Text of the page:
CV #13 Scribe Media Pt 2: The Power of Language, Defining Your Culture, & Bringing Your Whole Self to Work

  1. The Power of Defining Your Culture in a Living Document

PAUSE: You absolutely must read Scribe Media’s Culture Document.

It is an incredible google doc that explicitly outlines Scribe Media’s company culture. The Culture Doc outlines who they are (purpose), what they’re trying to achieve (mission), what they believe (their values), and their principles (how they apply their values to their actions) on a daily basis. For those of you who are thinking, “what’s so unique about writing your culture down?” The answer is that the culture is defined, intentional, and explicit. The Culture Document provides a clear outline of how they treat one another and make decisions. Furthermore, the document provides transparency and accountability. The best part of the Culture Doc - is that it’s lived out. I both witnessed this during my visit with Scribe Media and also heard it countless times from tribe members - it’s not just online, it’s reality.

CV #13 Scribe Media Pt 1: A Story About Radical Generosity

Before I can even begin to tell you about the phenomenal culture at Scribe Media, I have to share a bit of JT’s personal story with you, as it sets the framework for everything else in this blog, especially this short story about radical generosity.  

JT got to know the founders of Scribe Media, when he decided that he wanted to document his life story for his children. Together, JT and Tucker, Co-Founder & previous CEO of Scribe Media (formerly known as Book in a Box) wrote JT’s story “I Got There: How I Overcame Racism, Poverty, and Abuse to Achieve the American Dream.”

In short, JT grew up with an orphan mother and a father who was a pimp and a drug dealer. He moved around often as a child, described himself as “po” because they couldn’t afford the “or” to be poor, has 23 half siblings, and suffered abuse from his father’s prostitutes both physical and sexual. He started his professional career by cleaning toilets, worked his way up through various careers––exceeded in sales–– and eventually became the President of Headspring Technology. After a couple of years as President, JT decided he wanted to write a book about his life so that his children would know where he came from, which is how he stumbled upon Scribe Media and unintentionally became the CEO.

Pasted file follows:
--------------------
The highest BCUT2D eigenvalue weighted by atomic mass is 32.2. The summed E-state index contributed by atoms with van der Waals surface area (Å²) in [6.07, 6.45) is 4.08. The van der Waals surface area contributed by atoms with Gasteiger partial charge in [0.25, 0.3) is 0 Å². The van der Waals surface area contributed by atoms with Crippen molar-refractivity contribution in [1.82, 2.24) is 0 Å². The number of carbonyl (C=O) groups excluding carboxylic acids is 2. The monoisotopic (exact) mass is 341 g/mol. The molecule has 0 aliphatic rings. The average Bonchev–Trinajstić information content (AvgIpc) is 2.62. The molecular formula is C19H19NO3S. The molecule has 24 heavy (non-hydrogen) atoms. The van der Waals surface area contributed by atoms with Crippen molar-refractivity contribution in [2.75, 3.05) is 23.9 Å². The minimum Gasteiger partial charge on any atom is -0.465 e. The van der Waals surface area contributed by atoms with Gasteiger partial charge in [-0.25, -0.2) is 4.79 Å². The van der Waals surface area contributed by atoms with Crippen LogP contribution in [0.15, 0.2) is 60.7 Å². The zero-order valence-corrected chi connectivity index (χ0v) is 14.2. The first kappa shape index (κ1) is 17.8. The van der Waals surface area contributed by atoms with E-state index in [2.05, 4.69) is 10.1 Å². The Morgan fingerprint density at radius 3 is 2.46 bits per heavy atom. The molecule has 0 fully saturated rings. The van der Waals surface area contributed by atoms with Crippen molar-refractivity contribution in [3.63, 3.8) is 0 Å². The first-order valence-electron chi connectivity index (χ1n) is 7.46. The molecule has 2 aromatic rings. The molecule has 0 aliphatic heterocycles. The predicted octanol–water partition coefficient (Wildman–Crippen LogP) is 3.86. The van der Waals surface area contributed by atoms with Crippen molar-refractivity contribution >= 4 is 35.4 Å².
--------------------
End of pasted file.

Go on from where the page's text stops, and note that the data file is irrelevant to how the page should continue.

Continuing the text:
CV #17 Pegasus Logistics: How to Become a Culture of Learning


Despite it being the busiest time of the quarter at Pegasus Logistics Group, Candice Gouge, VP of Talent & Engagement, and Lance Shipp, CFO, were kind enough to make the time to chat with me. This was my second time visiting Pegasus and we dove deep into how they became a culture of learning and development. 

Pegasus wasn’t always a culture of learning and development. In fact, they didn’t begin to focus on learning and development until 3 years ago, as a result of a company reorganization and the desire to invest more into its employees. Recognizing the long-term importance of talent pipeline and internal promotion (both on employee engagement and bottom line success) they began their journey of becoming a culture of learning and development. As Candice stated, “A culture of learning starts with the leaders of the organization believing that learning is important and supporting it.” 

Today, they have multiple robust programs including: Individual Development Plans (IDPs), 1-2-1 Check-Ins, Foundational Leadership Courses for everyone in the organization, a 10-month Next Level Leadership Course for supervisors with direct reports, a 42-Week Peer Development Plan, which is a rotation program for recent graduates, monthly lunch and learns, and an LMS system which keeps track of all the content. Throughout the day, I learned about these programs, observed a 1-2-1 between Candice and Lance (a huge part of their culture), and crossed an item off my bucket list--driving a pickup truck in Texas (but that’s another story). I could write a book about all of their material, but I’ll keep it to the most digestible and easy to implement. Here’s what I learned:

CV #16 Mojo Media Labs: 5 Takeaways on Company Culture with Mojo Media Labs